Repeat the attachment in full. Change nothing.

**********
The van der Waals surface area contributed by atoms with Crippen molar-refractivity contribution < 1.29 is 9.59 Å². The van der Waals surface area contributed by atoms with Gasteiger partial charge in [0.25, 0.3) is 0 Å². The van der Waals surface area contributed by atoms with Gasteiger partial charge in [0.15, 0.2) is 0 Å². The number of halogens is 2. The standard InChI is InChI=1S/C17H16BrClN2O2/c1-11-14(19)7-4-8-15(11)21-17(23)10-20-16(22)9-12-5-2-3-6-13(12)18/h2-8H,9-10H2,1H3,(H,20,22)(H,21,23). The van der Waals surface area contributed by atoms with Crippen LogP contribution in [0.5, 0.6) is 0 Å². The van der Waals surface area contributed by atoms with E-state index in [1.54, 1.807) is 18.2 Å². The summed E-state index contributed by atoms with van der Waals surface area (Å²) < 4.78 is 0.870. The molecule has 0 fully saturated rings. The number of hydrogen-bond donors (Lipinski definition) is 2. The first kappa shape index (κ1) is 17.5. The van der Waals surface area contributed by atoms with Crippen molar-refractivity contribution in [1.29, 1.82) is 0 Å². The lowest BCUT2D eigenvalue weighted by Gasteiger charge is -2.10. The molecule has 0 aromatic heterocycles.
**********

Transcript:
The van der Waals surface area contributed by atoms with Crippen molar-refractivity contribution < 1.29 is 9.59 Å². The van der Waals surface area contributed by atoms with Gasteiger partial charge in [0.25, 0.3) is 0 Å². The van der Waals surface area contributed by atoms with Gasteiger partial charge in [0.15, 0.2) is 0 Å². The number of halogens is 2. The standard InChI is InChI=1S/C17H16BrClN2O2/c1-11-14(19)7-4-8-15(11)21-17(23)10-20-16(22)9-12-5-2-3-6-13(12)18/h2-8H,9-10H2,1H3,(H,20,22)(H,21,23). The van der Waals surface area contributed by atoms with Crippen LogP contribution in [0.5, 0.6) is 0 Å². The van der Waals surface area contributed by atoms with E-state index in [1.54, 1.807) is 18.2 Å². The summed E-state index contributed by atoms with van der Waals surface area (Å²) < 4.78 is 0.870. The molecule has 0 fully saturated rings. The number of hydrogen-bond donors (Lipinski definition) is 2. The first kappa shape index (κ1) is 17.5. The van der Waals surface area contributed by atoms with Crippen molar-refractivity contribution in [1.29, 1.82) is 0 Å². The lowest BCUT2D eigenvalue weighted by Gasteiger charge is -2.10. The molecule has 0 aromatic heterocycles.